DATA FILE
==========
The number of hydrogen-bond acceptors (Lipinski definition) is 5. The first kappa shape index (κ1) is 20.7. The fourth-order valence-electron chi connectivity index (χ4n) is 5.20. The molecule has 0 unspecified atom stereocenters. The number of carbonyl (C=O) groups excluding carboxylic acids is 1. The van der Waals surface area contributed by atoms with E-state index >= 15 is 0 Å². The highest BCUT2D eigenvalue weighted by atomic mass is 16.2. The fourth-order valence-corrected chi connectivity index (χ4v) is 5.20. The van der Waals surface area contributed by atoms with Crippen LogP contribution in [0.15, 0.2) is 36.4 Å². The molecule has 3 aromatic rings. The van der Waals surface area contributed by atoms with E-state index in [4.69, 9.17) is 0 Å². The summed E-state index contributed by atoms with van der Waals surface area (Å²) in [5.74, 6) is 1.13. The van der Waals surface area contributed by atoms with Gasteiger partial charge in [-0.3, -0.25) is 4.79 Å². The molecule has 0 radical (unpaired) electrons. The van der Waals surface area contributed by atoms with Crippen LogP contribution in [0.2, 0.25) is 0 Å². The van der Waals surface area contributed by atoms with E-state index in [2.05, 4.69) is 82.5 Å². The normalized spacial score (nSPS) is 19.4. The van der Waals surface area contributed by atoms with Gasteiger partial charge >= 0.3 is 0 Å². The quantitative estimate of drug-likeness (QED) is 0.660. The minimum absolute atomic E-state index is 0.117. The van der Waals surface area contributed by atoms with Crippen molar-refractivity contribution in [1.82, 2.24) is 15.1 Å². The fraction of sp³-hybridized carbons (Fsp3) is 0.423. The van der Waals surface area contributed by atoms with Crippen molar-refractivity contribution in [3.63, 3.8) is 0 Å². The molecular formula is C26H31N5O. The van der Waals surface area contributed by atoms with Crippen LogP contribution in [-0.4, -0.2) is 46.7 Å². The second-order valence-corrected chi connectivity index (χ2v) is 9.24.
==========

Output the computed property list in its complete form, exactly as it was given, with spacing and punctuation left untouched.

The number of hydrogen-bond acceptors (Lipinski definition) is 5. The first kappa shape index (κ1) is 20.7. The fourth-order valence-electron chi connectivity index (χ4n) is 5.20. The molecule has 0 unspecified atom stereocenters. The number of carbonyl (C=O) groups excluding carboxylic acids is 1. The van der Waals surface area contributed by atoms with E-state index >= 15 is 0 Å². The highest BCUT2D eigenvalue weighted by atomic mass is 16.2. The fourth-order valence-corrected chi connectivity index (χ4v) is 5.20. The van der Waals surface area contributed by atoms with Crippen LogP contribution in [0.15, 0.2) is 36.4 Å². The molecule has 3 aromatic rings. The van der Waals surface area contributed by atoms with E-state index in [4.69, 9.17) is 0 Å². The summed E-state index contributed by atoms with van der Waals surface area (Å²) in [5.74, 6) is 1.13. The van der Waals surface area contributed by atoms with Gasteiger partial charge in [-0.3, -0.25) is 4.79 Å². The molecule has 0 radical (unpaired) electrons. The van der Waals surface area contributed by atoms with Crippen LogP contribution in [0.2, 0.25) is 0 Å². The van der Waals surface area contributed by atoms with E-state index in [2.05, 4.69) is 82.5 Å². The normalized spacial score (nSPS) is 19.4. The van der Waals surface area contributed by atoms with Gasteiger partial charge >= 0.3 is 0 Å². The quantitative estimate of drug-likeness (QED) is 0.660. The minimum absolute atomic E-state index is 0.117. The van der Waals surface area contributed by atoms with Crippen molar-refractivity contribution in [1.82, 2.24) is 15.1 Å². The fraction of sp³-hybridized carbons (Fsp3) is 0.423. The van der Waals surface area contributed by atoms with Crippen molar-refractivity contribution in [3.63, 3.8) is 0 Å². The molecular formula is C26H31N5O. The van der Waals surface area contributed by atoms with Crippen LogP contribution in [-0.4, -0.2) is 46.7 Å². The second-order valence-corrected chi connectivity index (χ2v) is 9.24.